There is a wealth of strategies for overcoming writer’s block across genres. But what about rediscovering your writing voice? Whether or not you are writing, it is possible to feel cut off from your writing voice. The push to write in a voice that negates your ideas, lived experiences, and ways of knowing can stir up trauma.
Relatedly, writing in a hostile (home, school, work) environment, labor market, and publishing industry often leads to lost confidence and, worst of all, silencing. For these reasons and more, rediscovering your writing voice involves reclaiming it again and again in the face of delegitimizing forces. This article offers practical strategies for doing so based on my own rediscovery process following a three-year postdoc.
Losing your voice
In theory, temporary postdoctoral positions—especially at resource-rich universities—are meant for revising your dissertation into a book before (and for the purpose of) landing a tenure-track job. I was ready to plunge back into my research upon accepting the job and I had a solid writing plan. But my perfectly crafted agenda fell apart by the end of my first postdoc year despite the fact that I used every opportunity to present my research.
There were multiple reasons for this unfavorable turn, not to mention the pressure on myself and other postdocs of color to compensate for where the university had chronically, structurally failed minoritized students. However, the ways in which my research—and, by extension, I as a researcher—was continually read caught me off guard after a supportive graduate school experience.
No matter how much I tried to participate as a peer, people still mistook me for a student, staff member, or—frequently off campus—a non-English speaker unaffiliated with the university. When I conversed with people who didn’t forget that I was a postdoc, they provided delegitimizing feedback that included baseless critiques of ethnic studies as a field. For example, a faculty member once told me that ethnic studies research methods were “wrong,” according to historians.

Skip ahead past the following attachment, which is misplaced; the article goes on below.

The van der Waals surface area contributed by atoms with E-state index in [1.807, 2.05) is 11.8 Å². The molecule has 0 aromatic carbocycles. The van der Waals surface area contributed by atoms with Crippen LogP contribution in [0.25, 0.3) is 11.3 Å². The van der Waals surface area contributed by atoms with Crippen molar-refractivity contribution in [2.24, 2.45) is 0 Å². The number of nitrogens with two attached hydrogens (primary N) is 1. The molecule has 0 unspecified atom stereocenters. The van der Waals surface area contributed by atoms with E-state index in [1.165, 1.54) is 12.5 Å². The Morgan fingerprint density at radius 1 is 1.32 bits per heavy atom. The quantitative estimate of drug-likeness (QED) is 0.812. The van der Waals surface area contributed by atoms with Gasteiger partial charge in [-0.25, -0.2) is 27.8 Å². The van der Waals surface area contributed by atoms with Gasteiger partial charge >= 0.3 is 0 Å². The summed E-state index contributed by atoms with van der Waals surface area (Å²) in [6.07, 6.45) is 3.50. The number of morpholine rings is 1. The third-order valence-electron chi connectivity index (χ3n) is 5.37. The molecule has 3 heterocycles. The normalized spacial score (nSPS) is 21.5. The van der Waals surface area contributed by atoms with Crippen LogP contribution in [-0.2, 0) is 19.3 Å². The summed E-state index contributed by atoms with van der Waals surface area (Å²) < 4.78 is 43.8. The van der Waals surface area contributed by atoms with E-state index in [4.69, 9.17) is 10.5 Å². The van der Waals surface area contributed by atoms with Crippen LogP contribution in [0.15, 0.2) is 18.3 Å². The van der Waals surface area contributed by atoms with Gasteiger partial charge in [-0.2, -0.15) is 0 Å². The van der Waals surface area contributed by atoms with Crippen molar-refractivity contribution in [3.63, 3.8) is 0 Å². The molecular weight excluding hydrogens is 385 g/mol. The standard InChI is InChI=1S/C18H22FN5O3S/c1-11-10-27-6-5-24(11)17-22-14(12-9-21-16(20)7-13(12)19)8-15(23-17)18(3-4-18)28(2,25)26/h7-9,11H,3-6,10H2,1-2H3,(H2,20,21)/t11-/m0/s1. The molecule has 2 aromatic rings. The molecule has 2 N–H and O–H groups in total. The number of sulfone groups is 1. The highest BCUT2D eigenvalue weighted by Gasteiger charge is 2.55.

Even as I was hyper-aware of the racist, classist, and gendered underpinnings of my experience, it didn’t hurt any less. And the more such experiences accumulated alongside routinized micro- and macro-aggressions, the further they eclipsed affirmative and constructive feedback and, sadly, wore away at my hard-earned confidence. Everything I had spent years grappling with as a first-generation student of color (including imposter syndrome) suddenly resurfaced.
I effectively stopped sharing my writing. When a potential fellowship mentor who was excited by my research agenda asked to see my writing sample, I never responded and thus lost an opportunity for intellectual community. Ironically, I had that sample ready in addition to many others because I continued writing—privately. I had pages and pages of writing that I didn’t share, let alone publish.
Getting it back
It wasn’t until my final year as a postdoc that I really began to rebuild self-confidence and, shortly thereafter, engage in the publication process without strain. As I slowly worked toward reclaiming my voice, three small-scale practices made a monumental difference.
Find writing partners who genuinely get you
Writing buddies who believe in your work are priceless. For instance, I reconnected with two graduate school friends who invited me to join them on Slack. We checked in every day and they cheered me on. I believed them because they truly believed in my work.